from the Duke of Wellington, dated from Binch, a town in advance of the place where the battle was fought; and in a postscript he says I forgot to mention, in my public dispatch, that 5000 prisoners have been already brought in, and others are continually arriving. This motion was most cordially agreed to. Mr Whitbread, on this occasion, delivered his sentiments for nearly the last time (his lamented death happening very soon afterwards); and his speech is well worthy of commemoration, as indicative of that manly and candid spirit which has called forth the admiration even of his greatest political enemies. He said, that "he had not the slightest intention of opposing the grant, as it was the only means now left for the nation to testify its gratitude, beyond that vote of thanks which they had just passed. It remained for the Duke of Wellington to do that, which he alone could do, to add to his own great military fame; and he had indeed done more than was ever done, he believed, by any single commander. It was undoubtedly gratifying to the House, and it must be gratifying to the country, to hear those individual traits of heroism in that illustrious chief, and especially the one which the right honourable gentleman had related, connected as it was with his entire confidence in the bravery and fidelity of his troops. He should have been sorry if the votes of that day had passed without his presence, to express his most unfeigned approbation of them. With respect to the loss that had been sustained, and which had plunged so many illustrious families in affliction, he could not advert to that loss without dissenting from an expression used by the noble lord, and lamenting the grievous fact, that they had fallen in the prose cution of a war into which this country had been led, without just or necessary cause. He admitted, at the same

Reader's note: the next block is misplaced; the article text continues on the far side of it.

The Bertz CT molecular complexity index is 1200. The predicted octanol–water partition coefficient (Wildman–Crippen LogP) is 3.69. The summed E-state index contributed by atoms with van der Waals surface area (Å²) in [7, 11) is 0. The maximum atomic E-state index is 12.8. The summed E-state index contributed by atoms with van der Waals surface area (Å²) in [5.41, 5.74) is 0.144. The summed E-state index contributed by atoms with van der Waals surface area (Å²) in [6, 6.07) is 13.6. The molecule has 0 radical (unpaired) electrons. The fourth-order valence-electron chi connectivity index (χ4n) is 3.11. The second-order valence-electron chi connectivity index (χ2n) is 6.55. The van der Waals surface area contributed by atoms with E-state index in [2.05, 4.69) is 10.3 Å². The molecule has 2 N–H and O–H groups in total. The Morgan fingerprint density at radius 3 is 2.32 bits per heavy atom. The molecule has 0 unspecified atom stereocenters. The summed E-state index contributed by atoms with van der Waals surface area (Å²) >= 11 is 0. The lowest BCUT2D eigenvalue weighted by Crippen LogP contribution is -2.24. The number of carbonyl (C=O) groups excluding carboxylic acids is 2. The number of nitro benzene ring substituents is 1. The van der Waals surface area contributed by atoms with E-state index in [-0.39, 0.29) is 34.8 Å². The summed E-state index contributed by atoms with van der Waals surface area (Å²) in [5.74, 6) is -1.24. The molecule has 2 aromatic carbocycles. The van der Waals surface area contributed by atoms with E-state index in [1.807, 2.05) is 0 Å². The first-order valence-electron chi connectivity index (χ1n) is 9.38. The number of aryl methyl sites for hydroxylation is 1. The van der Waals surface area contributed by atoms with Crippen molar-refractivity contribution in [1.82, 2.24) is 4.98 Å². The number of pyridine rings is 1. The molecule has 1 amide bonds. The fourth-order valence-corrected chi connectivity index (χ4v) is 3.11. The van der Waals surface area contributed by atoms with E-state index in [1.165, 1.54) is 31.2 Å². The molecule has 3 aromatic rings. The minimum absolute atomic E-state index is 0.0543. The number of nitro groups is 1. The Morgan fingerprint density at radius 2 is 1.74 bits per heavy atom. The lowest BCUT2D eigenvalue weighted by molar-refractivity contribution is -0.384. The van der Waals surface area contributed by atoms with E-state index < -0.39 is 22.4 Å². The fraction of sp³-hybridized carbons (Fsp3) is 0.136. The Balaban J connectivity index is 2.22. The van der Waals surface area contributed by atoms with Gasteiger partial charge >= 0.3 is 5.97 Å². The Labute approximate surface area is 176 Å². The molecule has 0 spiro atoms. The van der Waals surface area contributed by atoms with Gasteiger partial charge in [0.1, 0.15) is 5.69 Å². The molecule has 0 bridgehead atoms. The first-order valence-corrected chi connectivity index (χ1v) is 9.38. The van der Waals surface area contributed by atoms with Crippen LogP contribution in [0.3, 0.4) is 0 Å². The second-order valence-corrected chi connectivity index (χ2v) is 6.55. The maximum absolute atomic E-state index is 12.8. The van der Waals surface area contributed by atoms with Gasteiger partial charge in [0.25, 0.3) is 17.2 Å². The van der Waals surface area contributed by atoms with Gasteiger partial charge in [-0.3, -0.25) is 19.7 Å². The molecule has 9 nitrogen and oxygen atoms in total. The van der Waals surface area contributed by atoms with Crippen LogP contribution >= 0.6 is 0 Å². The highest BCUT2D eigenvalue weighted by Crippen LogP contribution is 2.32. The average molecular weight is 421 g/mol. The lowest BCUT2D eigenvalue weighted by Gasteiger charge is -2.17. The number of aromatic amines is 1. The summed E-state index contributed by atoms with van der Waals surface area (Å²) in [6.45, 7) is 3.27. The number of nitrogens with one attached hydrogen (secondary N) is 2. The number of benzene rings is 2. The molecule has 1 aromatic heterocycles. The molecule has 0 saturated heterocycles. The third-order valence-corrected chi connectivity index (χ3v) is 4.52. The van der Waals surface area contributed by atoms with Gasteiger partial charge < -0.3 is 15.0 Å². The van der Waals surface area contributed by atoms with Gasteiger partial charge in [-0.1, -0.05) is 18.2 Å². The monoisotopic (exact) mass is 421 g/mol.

time, that the conduct of ministers, in the prosecution of this war, waving for the moment all consideration of its necessity or policy, was such as extorted his applause; and he had no hesitation in saying, that every department of government must have exerted itself to the utmost to give that complete efficiency to all the component parts of the army, which enabled the genius of the Duke of Wellington, aided by such means, to accomplish the wonderful victory he had achieved."

On the 23d of June the thanks of the House were unanimously voted to the Duke of Wellington, and to the officers and men of the British army; to the officers and men of the allied forces, serving under the Duke; and to Prince Blucher and the Prussian army. Sir Francis Burdett, after stating his dissent from the opinion that had been expressed by the mover of the resolutions, (Lord Castlereagh), added, that "whatever opinions might exist on the justice and expediency, or the injustice and inexpediency of the present war, there could be but one opinion as to the merit of the English and their allies in the late struggle-there could be but one opinion on the surpassing glory with which their efforts had on this occasion been crowned. What he would wish to propose was this, that the troops who had deserved so well of the country, should receive a more substantial reward than a vote of thanks, however great the honour might be of a vote of thanks from that House. He wished to lay in his claim for an amelioration of the present military system, and hoped, when the Mutiny Bill should be brought in next year, gentlemen would not think that the English soldier, who had deserved so much of his country, was the only soldier in the world for whom the degrading punishment of flogging was necessary." Sir Francis concluded, by expressing a